WASHINGTON - The downsizing of the $4.5 billion District of Columbia Retirement Board is being delayed until early 1998, under an agreement between officials from the Treasury Department and the district government expected Sept. 29.
The Treasury Department is expected to let the pension fund's staff control the entire $4.5 billion until it is ready to take over the bulk of the assets, said a senior Clinton administration who requested anonymity. So, pension fund officials can postpone, until then, a possible liquidation of the assets scheduled to be transferred to the federal government. That could be as much as $3.2 billion.
The agreement also is expected to let the fund keep its investment strategy intact.
But the department is expected to ask the fund to refrain from investing any additional money in real estate and alternative investments, because those cannot be liquidated easily.
Sole trustee to be appointed
The Clinton administration official said the federal government will not take over the assets until Treasury Department officials have appointed a sole trustee to oversee the money, as directed by the District of Columbia Retirement Protection Act of 1997.
A search for the sole trustee has not yet begun, the official said.
In the meanwhile, DC lawmakers last week approved a temporary "wrap-around" pension plan. This smaller plan will pay future retirement benefits of the city's current police officers, teachers and firefighters, as well as workers hired after July 1, 1997.
The new plan simply extends the current defined benefit plan structure, and the three different contribution rates and retirement age requirements, said Artie Blitzstein, city budget director.
A more permanent replacement plan, possibly with changes in contribution rates and retirement ages, will be considered later in the fall, Mr. Blitzstein said.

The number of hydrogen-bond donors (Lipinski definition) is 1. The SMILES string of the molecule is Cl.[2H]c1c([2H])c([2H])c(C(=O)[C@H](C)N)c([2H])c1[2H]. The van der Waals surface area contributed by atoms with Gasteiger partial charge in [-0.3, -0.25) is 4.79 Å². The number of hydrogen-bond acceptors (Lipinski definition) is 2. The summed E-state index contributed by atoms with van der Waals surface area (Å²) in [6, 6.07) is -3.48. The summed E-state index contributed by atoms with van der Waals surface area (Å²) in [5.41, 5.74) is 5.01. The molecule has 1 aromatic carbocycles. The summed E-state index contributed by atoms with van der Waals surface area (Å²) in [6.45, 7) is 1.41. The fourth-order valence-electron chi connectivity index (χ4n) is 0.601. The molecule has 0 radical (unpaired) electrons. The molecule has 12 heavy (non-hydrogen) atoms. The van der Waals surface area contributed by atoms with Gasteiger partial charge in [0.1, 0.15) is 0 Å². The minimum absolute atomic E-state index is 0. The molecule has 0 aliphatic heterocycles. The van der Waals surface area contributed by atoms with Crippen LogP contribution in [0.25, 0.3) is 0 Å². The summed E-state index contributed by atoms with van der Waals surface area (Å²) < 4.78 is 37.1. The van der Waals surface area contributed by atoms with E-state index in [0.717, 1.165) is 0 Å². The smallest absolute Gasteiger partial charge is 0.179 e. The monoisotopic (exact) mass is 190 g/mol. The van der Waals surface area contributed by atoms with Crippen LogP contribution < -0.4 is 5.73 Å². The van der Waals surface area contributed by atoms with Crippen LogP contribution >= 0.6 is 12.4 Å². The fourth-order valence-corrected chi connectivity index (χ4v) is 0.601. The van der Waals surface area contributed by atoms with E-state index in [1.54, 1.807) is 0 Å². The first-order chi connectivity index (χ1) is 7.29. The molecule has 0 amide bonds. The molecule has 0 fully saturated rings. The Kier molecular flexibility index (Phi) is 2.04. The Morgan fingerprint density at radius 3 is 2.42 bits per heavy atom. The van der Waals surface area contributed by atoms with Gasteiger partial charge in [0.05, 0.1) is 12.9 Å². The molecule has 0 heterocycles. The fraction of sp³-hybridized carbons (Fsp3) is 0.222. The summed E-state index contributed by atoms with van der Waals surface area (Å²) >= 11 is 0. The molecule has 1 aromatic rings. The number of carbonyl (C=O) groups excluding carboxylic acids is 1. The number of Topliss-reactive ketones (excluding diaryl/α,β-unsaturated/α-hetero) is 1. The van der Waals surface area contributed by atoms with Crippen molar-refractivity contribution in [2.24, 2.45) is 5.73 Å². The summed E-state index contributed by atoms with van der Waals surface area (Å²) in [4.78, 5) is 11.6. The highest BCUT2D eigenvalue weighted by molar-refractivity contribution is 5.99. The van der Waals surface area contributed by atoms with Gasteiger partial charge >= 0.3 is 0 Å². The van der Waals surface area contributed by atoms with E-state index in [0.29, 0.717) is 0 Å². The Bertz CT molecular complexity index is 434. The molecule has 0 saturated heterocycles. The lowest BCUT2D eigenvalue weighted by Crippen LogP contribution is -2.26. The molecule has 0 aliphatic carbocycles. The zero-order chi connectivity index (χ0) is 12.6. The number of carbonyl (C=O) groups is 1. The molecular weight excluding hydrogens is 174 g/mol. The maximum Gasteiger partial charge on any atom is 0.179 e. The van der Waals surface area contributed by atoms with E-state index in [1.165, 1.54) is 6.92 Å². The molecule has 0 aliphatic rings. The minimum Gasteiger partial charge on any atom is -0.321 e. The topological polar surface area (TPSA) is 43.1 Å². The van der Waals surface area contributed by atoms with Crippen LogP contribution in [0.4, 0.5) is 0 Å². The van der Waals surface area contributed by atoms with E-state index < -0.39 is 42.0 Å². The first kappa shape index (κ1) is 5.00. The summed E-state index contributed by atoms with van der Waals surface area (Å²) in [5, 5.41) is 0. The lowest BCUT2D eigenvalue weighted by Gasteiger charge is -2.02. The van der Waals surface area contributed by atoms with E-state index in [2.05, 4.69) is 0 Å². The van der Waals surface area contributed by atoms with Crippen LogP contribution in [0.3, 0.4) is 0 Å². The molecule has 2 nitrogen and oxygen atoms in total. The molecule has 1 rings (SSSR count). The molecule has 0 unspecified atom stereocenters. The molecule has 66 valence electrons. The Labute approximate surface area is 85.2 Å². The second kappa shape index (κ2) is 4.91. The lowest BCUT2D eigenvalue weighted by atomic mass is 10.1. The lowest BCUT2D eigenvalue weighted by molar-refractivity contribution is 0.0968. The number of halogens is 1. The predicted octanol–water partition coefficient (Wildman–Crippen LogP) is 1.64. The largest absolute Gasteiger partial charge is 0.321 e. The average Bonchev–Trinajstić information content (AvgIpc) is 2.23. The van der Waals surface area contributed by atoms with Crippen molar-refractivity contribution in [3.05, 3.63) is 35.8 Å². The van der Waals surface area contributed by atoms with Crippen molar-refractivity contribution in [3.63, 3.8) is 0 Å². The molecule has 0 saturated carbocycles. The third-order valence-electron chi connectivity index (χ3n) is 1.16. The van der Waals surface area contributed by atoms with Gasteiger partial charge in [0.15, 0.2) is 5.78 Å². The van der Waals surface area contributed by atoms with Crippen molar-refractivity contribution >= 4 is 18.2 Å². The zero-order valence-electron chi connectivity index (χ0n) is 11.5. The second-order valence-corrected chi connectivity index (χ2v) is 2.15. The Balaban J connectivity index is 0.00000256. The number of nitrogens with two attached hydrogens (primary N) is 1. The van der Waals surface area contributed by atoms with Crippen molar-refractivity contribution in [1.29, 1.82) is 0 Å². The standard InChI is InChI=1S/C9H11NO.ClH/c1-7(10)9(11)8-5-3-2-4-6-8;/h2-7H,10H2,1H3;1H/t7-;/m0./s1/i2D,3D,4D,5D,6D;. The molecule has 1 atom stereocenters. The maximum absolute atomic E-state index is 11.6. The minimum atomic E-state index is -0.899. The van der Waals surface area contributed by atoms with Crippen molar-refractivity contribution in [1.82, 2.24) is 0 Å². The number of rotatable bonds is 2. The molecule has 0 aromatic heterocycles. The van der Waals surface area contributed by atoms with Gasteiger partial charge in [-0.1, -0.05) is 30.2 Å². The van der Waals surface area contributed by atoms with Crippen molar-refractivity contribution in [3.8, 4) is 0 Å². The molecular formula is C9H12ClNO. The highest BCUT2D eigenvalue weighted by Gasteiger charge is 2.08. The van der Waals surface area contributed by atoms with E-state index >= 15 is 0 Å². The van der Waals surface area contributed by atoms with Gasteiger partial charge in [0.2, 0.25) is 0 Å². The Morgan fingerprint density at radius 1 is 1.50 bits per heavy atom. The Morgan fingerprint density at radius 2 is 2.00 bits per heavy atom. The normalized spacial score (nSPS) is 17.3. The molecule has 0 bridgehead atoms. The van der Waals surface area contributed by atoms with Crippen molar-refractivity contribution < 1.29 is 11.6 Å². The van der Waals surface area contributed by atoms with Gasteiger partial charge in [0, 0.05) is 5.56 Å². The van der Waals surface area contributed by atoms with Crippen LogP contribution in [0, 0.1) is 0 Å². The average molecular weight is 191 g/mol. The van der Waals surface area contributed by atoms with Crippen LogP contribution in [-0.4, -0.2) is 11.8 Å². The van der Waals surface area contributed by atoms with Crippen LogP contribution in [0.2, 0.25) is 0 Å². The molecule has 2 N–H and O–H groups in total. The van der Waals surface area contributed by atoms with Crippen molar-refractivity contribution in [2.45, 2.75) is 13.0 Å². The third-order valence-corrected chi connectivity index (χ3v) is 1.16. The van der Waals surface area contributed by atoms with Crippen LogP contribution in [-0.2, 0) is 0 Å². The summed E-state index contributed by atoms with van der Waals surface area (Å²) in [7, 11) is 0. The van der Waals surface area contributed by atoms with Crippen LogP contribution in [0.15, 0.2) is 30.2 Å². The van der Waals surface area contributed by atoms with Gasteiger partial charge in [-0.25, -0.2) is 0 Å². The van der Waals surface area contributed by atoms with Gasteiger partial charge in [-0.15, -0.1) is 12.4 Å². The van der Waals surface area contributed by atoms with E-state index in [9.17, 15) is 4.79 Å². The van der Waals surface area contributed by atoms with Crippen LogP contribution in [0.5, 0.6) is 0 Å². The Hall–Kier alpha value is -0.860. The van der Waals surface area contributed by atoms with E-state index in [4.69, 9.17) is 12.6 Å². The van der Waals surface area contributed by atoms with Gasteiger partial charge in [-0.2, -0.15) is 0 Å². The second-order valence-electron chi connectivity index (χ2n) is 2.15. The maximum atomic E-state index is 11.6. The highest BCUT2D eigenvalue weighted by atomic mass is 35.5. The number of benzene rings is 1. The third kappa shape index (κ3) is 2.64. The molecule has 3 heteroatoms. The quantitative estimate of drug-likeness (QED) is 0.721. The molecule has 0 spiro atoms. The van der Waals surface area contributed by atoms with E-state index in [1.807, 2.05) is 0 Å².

The new plan will have about $1.275 billion, once the other assets are transferred to the federal government.
Also postponed until later this year are plans to shrink the size of the board to seven trustees from 13, cut staffing by almost half, and cut the pension fund's budget, Mr. Blitzstein said.
"In the short run, we went with what we could agree on," he said.
Under the law, the federal government will assume the assets - and a $4.8 billion unfunded liability - that accrued until June 30.
Oct. 1 deadline
DC lawmakers were required to adopt the replacement plan by Oct. 1, when the law becomes effective, and the federal government stops making contributions to the pension fund.
Meanwhile, the agreement between the Treasury Department and district officials clears the way for the retirement board to proceed with rebalancing its assets on a quarterly basis.
Separately, the pension fund's trustees placed two managers on the watch list for two quarters, and removed two others from the watch list.
Placed on watch for performance-related reasons were LM Capital Management Inc., La Jolla, Calif., which manages a $24 million active strategic fixed-income portfolio, and Sturdivant & Co. Inc., Clementon, N.J., which manages $40 million in a large-cap value portfolio.
Trustees also decided to change LM Capital's benchmark from the Lehman Brothers Aggregate Index to the Lehman Brothers Government Corporate Index.
John Chalker, managing director at LM Capital, said the new index is a more appropriate benchmark because the firm doesnot use mortgage-backed securities. "If you measure our past performance against the (new index) we have outperformed, and we expect to show above average performance against this new benchmark in the next two quarters, and then return to regular manager status," he explained.
Albert A. Sturdivant, chairman and chief investment officer of the firm bearing his name, did not return calls seeking comment.
Removed from the watch list were Woodford Gayed Management Inc., Los Altos, Calif., which manages $26 million in a large-cap growth style, and GW Capital Inc., Bellevue, Wash., which manages $26 million in a midcap growth style.
The fund's trustees also decided to keep RogersCasey & Associates, Darien, Conn., the fund's consultant, on the watch list for another six months because of personnel turnover. Following the six months, trustees will decide whether to search for a new consultant.
Meanwhile, Sheila Morgan-Johnson, deputy director of finance for the pension fund, has begun discussions with State Street Bank & Trust Co., Boston, the pension fund's custodian, about separating employee contributions received after June 30, when the district government became responsible for paying future benefits for current workers under the new law.